Report on “Withdrawal of Russian Troops” from Syria; Israel Watching “with Concern”

Russian media reported on a “withdrawal of Russian troops” from Syria, a move linked to the repercussions of military operations in Ukraine. To date, Moscow has not officially confirmed the withdrawal.

“Russia has begun the process of withdrawing some troops from Syria to help strengthen its forces in Ukraine,” the Moscow Times reported.

According to the report of the independent newspaper, which is based in the Netherlands: “Many military units have been transferred from bases across the country to three Mediterranean airports, where they will be conveyed to Ukraine.”

“The bases, now abandoned, have been transferred to the IRGC, as well as to the Lebanese group Hezbollah,” the report said.

The reported developments were quickly picked up in Israel, which has been very sensitive for many years about Iran’s presence in Syria. This prompted Israel to carry out sporadic air strikes on positions inside Syria.

According to a report by the Israeli Broadcasting Corporation on Monday morning, Israel’s security services are “carefully monitoring the withdrawal of Russian troops from Syria.”

According to the radio report, Israel is examining the accuracy of information about the transfer of a large number of Russian troops from Syria, especially after the publication of reports in the Russian media. Despite this, it is estimated that Moscow still has deployed a few thousand troops in Syria, including at 12 bases and military sites.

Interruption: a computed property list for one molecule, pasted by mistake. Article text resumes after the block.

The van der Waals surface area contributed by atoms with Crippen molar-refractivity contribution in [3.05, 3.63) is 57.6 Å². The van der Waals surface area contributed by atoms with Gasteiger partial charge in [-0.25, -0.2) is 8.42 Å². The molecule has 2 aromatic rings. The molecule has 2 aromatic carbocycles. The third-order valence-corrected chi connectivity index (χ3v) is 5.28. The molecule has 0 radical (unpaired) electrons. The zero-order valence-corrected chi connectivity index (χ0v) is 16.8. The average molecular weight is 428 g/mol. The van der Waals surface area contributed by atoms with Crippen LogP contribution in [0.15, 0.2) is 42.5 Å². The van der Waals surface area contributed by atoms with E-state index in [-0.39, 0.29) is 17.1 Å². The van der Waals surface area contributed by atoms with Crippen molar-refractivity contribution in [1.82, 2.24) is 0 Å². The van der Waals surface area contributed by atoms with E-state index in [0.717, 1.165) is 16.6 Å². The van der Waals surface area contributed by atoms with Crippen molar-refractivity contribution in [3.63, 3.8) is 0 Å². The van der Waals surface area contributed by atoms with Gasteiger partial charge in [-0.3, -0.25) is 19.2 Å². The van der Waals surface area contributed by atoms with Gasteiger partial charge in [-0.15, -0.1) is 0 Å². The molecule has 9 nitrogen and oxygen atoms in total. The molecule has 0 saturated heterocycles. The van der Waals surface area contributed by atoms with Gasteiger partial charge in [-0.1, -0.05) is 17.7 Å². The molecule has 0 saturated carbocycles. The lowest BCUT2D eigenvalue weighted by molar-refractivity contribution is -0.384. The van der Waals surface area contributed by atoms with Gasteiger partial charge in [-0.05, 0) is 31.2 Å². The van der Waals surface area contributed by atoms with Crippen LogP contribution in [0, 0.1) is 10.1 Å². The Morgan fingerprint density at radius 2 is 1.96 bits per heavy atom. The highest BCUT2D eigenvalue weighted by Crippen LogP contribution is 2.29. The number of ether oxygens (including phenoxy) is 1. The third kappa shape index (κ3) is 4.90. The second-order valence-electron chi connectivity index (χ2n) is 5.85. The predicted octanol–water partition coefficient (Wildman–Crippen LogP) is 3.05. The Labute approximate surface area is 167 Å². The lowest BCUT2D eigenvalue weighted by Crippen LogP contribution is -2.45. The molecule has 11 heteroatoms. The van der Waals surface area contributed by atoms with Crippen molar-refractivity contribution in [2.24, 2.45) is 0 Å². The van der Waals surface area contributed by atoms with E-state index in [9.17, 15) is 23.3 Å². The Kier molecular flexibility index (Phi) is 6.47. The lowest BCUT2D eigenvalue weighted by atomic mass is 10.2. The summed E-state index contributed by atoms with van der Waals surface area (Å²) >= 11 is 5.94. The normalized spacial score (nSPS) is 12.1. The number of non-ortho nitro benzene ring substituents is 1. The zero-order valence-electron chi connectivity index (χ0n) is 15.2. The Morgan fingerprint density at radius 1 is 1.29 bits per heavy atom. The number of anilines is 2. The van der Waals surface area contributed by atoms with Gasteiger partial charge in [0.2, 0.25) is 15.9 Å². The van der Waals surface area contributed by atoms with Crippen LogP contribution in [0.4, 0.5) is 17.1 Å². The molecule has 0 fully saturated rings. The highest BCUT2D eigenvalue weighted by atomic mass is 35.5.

According to the Hebrew report, Israel fears that Iranian soldiers or pro-Iranian militias will be installed in Russian-held positions in Syria.

These Israeli concerns come despite the 2015 military agreement between Israel and Russia on Syria.

Under the agreement, military coordination between the two nations aims to avoid friction or air battles, especially since Israeli warplanes carry out raids and attacks in Syria against Iranian positions and what Israel calls “arms convoys” through Syrian territory to Lebanon, and then to Hezbollah.

In October, Israeli media reported that President Vladimir Putin and Israeli Prime Minister Naftali Bennett agreed at the end of Bennett’s visit to Moscow “to continue Israel’s existing policy of freedom of action in Syria.”

“The discussion reiterated the model of continuing the relationship on a new level.”

Since the Russian war on Ukraine began, however, many observers and officials in Moscow and Israel have indicated a “change” in the nature of Israel’s activity in Syria.

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